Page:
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Polk County News - Breakout

Facilities examined, employees receive pay increase at LISD

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Livingston ISD LogoBy Brian Besch
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The Livingston Board of Trustees heard a facility presentation and approved a new salary instrument during Monday’s regular meeting for February. 

Claycomb Architects Will Clayton and Richard Crump performed a district facility study, sharing findings with the board during a presentation. Clayton illustrated the historical and projected future enrollment of the district. After visiting all campuses, the calculation of the maximum capacity in the district is 5,780. 

Pine Ridge Primary has a current enrollment of 485 students, with a capacity of 860 students. At Cedar Grove Elementary, the current enrollment is 485, while it has a maximum capacity of 800. There are 489 students attending Timber Creek Elementary, which has a maximum capacity of 800. Creekside Elementary has 484 students with room for 900. The junior high is currently over capacity, with an enrollment of 910 and capacity figured to be 820. Livingston High School has a capacity of 1,600, with 1,153 attending now. 

“The value of facility study shows a district what they currently have, allows the district to determine their standards and needs, and determine the most efficient solutions and when to begin a project,” Claycomb’s Richard Crump said. 

Clayton said that the useful lifespan of a building is an average of 60 years, while the lifetime of a roof is around 20 years. 

 “In 2014, when I joined LISD, our Annual Performance Report reflected that our fund balance had been invested on facility renovations,” LISD Superintendent Dr. Brent Hawkins said. “Our bond construction was coming to an end, and the board had a list of capital improvements that needed to be completed. We added tennis courts at Livingston High School, purchased the Baseball-Softball Complex, added lights at the junior high football field, built a track, and addressed the Bermuda grass practice areas, all without a bond. The solution to the dilemma that we faced of ‘making bricks without straw’ required creative knowledge of the Texas School Finance System. We were able to hold a tax ratification election, refinance bonds, and were able to fund these improvements without raising the tax rate. In fact, over the last seven years, we actually lowered the tax rate. 

“In the last eight years, this district has worked hard to maximize the school finance system to do the most with the money available. This is a phenomenal success story that I would challenge anyone to show me a district that has made more strides to meet the facility needs of all our kids, while at the same time not raising the tax rate. Most districts would have had to pass a bond, but we have been able to squeeze the most out of every dollar to address our needs, and tonight includes considering making Livingston the most competitive pay scale in Deep East Texas.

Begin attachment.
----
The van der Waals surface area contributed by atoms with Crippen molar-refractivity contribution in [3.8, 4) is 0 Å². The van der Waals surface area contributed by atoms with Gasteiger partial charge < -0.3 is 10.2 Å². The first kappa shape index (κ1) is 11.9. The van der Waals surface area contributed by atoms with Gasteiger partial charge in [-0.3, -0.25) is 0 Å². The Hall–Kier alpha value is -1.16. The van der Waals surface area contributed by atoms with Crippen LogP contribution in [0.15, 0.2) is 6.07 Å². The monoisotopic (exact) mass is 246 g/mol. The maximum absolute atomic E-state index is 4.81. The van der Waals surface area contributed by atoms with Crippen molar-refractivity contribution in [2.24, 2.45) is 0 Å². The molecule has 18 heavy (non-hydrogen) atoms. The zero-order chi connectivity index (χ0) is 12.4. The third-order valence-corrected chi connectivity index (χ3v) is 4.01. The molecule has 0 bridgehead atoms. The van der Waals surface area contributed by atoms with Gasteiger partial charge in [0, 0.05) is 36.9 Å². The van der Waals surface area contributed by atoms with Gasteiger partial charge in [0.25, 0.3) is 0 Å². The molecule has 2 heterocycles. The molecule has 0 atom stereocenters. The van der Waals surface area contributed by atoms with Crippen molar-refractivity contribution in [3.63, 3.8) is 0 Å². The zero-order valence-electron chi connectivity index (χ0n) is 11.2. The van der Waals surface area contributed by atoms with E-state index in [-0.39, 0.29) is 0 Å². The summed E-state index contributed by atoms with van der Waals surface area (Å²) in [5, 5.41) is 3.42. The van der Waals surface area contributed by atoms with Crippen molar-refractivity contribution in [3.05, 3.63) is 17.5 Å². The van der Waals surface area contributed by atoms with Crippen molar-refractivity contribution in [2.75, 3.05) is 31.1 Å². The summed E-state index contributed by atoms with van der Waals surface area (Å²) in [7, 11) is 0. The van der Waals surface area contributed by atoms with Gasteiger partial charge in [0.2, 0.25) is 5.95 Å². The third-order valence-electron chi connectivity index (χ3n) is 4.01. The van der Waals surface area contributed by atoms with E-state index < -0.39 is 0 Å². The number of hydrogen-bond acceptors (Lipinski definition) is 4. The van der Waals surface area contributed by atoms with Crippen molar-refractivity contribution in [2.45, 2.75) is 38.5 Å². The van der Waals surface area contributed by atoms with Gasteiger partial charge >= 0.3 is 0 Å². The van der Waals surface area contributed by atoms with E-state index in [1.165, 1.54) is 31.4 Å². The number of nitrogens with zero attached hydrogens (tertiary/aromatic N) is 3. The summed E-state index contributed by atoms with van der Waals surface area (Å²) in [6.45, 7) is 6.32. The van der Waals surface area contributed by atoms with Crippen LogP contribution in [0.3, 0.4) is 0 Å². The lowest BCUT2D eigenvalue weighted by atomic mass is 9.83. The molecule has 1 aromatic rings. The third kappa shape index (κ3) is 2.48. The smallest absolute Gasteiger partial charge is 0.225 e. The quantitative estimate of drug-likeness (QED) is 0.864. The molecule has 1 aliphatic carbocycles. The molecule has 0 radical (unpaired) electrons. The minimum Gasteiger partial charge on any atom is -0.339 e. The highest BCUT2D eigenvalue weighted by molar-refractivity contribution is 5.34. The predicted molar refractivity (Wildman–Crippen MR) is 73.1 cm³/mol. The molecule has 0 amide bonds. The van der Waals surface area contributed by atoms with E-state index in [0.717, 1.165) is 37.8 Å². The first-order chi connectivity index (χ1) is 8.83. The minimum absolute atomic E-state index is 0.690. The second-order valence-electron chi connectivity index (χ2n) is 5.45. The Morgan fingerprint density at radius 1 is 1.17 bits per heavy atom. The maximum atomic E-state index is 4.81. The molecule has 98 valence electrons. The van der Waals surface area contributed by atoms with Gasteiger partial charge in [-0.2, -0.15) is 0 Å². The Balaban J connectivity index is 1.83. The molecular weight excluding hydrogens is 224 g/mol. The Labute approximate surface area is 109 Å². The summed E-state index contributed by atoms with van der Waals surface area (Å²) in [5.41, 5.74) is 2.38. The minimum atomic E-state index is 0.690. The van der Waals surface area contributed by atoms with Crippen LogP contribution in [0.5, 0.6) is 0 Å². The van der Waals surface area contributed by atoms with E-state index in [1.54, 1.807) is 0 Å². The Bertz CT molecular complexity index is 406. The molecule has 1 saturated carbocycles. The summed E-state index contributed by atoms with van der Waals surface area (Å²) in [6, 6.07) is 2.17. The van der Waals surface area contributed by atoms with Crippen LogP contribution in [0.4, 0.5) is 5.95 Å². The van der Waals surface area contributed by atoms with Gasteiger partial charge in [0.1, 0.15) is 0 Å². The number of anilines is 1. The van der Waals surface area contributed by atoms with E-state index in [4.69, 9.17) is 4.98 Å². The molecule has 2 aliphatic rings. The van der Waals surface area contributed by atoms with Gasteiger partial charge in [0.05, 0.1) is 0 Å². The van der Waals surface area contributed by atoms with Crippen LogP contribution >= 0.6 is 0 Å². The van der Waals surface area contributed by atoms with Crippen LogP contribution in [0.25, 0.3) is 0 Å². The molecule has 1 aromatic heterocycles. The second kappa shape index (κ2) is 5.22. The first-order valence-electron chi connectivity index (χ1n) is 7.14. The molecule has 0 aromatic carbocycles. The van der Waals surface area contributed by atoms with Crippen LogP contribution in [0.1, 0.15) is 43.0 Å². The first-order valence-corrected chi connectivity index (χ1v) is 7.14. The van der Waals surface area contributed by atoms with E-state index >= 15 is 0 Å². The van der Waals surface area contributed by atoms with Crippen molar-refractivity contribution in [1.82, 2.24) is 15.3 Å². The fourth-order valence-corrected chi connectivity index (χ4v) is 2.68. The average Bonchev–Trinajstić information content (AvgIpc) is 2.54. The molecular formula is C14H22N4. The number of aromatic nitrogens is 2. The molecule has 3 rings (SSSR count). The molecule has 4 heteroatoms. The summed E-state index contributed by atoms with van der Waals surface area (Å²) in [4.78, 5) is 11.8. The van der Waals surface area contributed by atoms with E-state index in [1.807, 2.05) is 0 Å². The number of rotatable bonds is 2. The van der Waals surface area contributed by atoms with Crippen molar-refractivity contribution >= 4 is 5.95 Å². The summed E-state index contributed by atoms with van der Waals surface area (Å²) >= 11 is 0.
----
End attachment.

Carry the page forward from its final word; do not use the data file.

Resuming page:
“When you build a school facility, you want it to have a lifespan of 60 years, so we are working with the Claycomb representatives who created a long-range facility plan. Building school facilities is not the same as building residential facilities. Think about over the course of 60 years, the facility’s wear and tear far exceeds that of our homes. Thus, the construction of school facilities is different. We want to make sure that our district has a functional plan to address the growth and enhancements of our students to ensure they continue to be educated in facilities that the community can have great pride in.”

The finance committee recommended the approval of the 2022-2023 LISD Salary Instrument Hawkins mentioned, which was approved by the board. The 2022-2023 pay scale has a starting teacher salary of $55,000, a midpoint of $63,266, and maximum salary of $71,532. The salary instrument allows a 3% increase of the midpoint for other areas, which is in addition to the 4% retention bonus. Hawkins said the new pay scale makes Livingston ISD one of the top-paying districts in East Texas.

The second action item approved by the board was the approval of the emergency closure resolution, which keeps employees of the district from needing to make up the school closure from Feb. 8.

The board meeting opened with a public hearing on the LISD Texas Academic Performance Report (TAPR). Chief Curriculum Officer Janan Moore reviewed the scores reflected from the 2019-2020 school year, which included the COVID closure from mid-March to the end of the school year.

The consent agenda was approved, including the district staffing plan, a purchasing agreement, and the school calendar. The staffing plan allows the district to begin hiring a staff pool. Also included under the consent agenda was the Master Intergovernmental Cooperative Purchasing Agreement with Omnia Partners and the 2022-2023 LISD School Calendar.

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 CORRECTION - Sitton wins DA race

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N1206P36001CBy Emily Banks Wooten
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In our election night coverage, the Polk County Enterprise incorrectly reported that Shelly Bush Sitton and Tommy Coleman will face off in the May 24 runoff election in the race for criminal district attorney. This is incorrect.

To win outright, a candidate must have 50% plus one vote, not 51% as reported. Sitton received 3,305 votes which was 50.86% of the votes cast in this race.

Coleman received 2,099 votes, or 32.30%, and a third candidate, Julie Mayes Hamrick, received 1,094 votes, or 16.84%.

The Enterprise regrets the error and apologizes for any confusion this may have caused.

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Local churches ready to “Serve Together”

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Under the direction of the Lake Area Pastor’s Council, numerous local churches are joining together for “Serve Together,” a weekend of service to the county April 29-May 1. (l-r) Robert Abate of Messiah Messianic Assembly, Jim Mayland of Trinity Lutheran Church, Simon Geller of LifeVine Church, Sean Ferry of Pine Forest Baptist Church, Wayne Bickley of Soda Baptist Church, Chris Borden of First Assembly of God, Chaplain Britton Shoellhorn-U. S. Army-Livingston Police Department and Brett Lester of First Baptist Church Livingston. Not pictured: Allen Bramlett of First Baptist Church Onalaska, Robert Murphy of First Baptist Church Providence, Mike Hooper of Church on the Lake and First United Methodist Church. Courtesy photoUnder the direction of the Lake Area Pastor’s Council, numerous local churches are joining together for “Serve Together,” a weekend of service to the county April 29-May 1. (l-r) Robert Abate of Messiah Messianic Assembly, Jim Mayland of Trinity Lutheran Church, Simon Geller of LifeVine Church, Sean Ferry of Pine Forest Baptist Church, Wayne Bickley of Soda Baptist Church, Chris Borden of First Assembly of God, Chaplain Britton Shoellhorn-U. S. Army-Livingston Police Department and Brett Lester of First Baptist Church Livingston. Not pictured: Allen Bramlett of First Baptist Church Onalaska, Robert Murphy of First Baptist Church Providence, Mike Hooper of Church on the Lake and First United Methodist Church. Courtesy photo